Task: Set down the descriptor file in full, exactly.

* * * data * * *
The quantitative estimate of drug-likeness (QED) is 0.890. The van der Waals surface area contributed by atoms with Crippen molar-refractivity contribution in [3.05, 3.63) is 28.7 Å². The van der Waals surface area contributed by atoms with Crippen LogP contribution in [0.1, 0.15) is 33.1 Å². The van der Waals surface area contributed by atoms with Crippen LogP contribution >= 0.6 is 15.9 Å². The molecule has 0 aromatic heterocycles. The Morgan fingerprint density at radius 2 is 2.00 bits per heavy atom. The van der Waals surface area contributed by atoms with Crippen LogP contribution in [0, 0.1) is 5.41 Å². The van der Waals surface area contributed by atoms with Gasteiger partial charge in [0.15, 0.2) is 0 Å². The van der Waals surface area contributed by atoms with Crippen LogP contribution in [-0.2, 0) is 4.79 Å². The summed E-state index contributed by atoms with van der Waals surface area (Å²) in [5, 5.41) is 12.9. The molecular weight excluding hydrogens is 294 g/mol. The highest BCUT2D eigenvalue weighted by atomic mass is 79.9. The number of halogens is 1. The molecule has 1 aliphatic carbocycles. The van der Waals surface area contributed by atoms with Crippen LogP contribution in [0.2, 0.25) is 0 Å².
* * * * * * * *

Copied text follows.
The quantitative estimate of drug-likeness (QED) is 0.890. The van der Waals surface area contributed by atoms with Crippen molar-refractivity contribution in [3.05, 3.63) is 28.7 Å². The van der Waals surface area contributed by atoms with Crippen LogP contribution in [0.1, 0.15) is 33.1 Å². The van der Waals surface area contributed by atoms with Crippen LogP contribution >= 0.6 is 15.9 Å². The molecule has 0 aromatic heterocycles. The Morgan fingerprint density at radius 2 is 2.00 bits per heavy atom. The van der Waals surface area contributed by atoms with Crippen LogP contribution in [0, 0.1) is 5.41 Å². The van der Waals surface area contributed by atoms with Gasteiger partial charge in [0.15, 0.2) is 0 Å². The van der Waals surface area contributed by atoms with Crippen LogP contribution in [-0.2, 0) is 4.79 Å². The summed E-state index contributed by atoms with van der Waals surface area (Å²) in [5, 5.41) is 12.9. The molecular weight excluding hydrogens is 294 g/mol. The highest BCUT2D eigenvalue weighted by atomic mass is 79.9. The number of halogens is 1. The molecule has 1 aliphatic carbocycles. The van der Waals surface area contributed by atoms with Crippen LogP contribution in [0.2, 0.25) is 0 Å².